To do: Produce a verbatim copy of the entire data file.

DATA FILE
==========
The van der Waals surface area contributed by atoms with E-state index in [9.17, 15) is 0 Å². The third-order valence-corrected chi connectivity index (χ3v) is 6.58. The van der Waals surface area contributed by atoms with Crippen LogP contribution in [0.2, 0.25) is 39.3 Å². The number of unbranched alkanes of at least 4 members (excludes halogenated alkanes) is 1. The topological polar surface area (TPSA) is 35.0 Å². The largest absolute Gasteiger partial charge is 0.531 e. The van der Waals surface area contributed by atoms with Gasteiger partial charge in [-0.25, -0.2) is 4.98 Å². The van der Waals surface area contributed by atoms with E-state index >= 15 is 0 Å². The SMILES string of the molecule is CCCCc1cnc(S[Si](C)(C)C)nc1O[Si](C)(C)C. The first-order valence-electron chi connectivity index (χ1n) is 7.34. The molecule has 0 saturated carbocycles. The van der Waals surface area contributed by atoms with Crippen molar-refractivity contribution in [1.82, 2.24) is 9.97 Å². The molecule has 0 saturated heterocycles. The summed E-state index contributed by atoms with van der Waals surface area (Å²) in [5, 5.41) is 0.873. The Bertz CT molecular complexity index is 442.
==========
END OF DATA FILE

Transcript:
The van der Waals surface area contributed by atoms with E-state index in [9.17, 15) is 0 Å². The third-order valence-corrected chi connectivity index (χ3v) is 6.58. The van der Waals surface area contributed by atoms with Crippen LogP contribution in [0.2, 0.25) is 39.3 Å². The number of unbranched alkanes of at least 4 members (excludes halogenated alkanes) is 1. The topological polar surface area (TPSA) is 35.0 Å². The largest absolute Gasteiger partial charge is 0.531 e. The van der Waals surface area contributed by atoms with Gasteiger partial charge in [-0.25, -0.2) is 4.98 Å². The van der Waals surface area contributed by atoms with E-state index >= 15 is 0 Å². The SMILES string of the molecule is CCCCc1cnc(S[Si](C)(C)C)nc1O[Si](C)(C)C. The first-order valence-electron chi connectivity index (χ1n) is 7.34. The molecule has 0 saturated carbocycles. The van der Waals surface area contributed by atoms with Crippen molar-refractivity contribution in [1.82, 2.24) is 9.97 Å². The molecule has 0 saturated heterocycles. The summed E-state index contributed by atoms with van der Waals surface area (Å²) in [5, 5.41) is 0.873. The Bertz CT molecular complexity index is 442.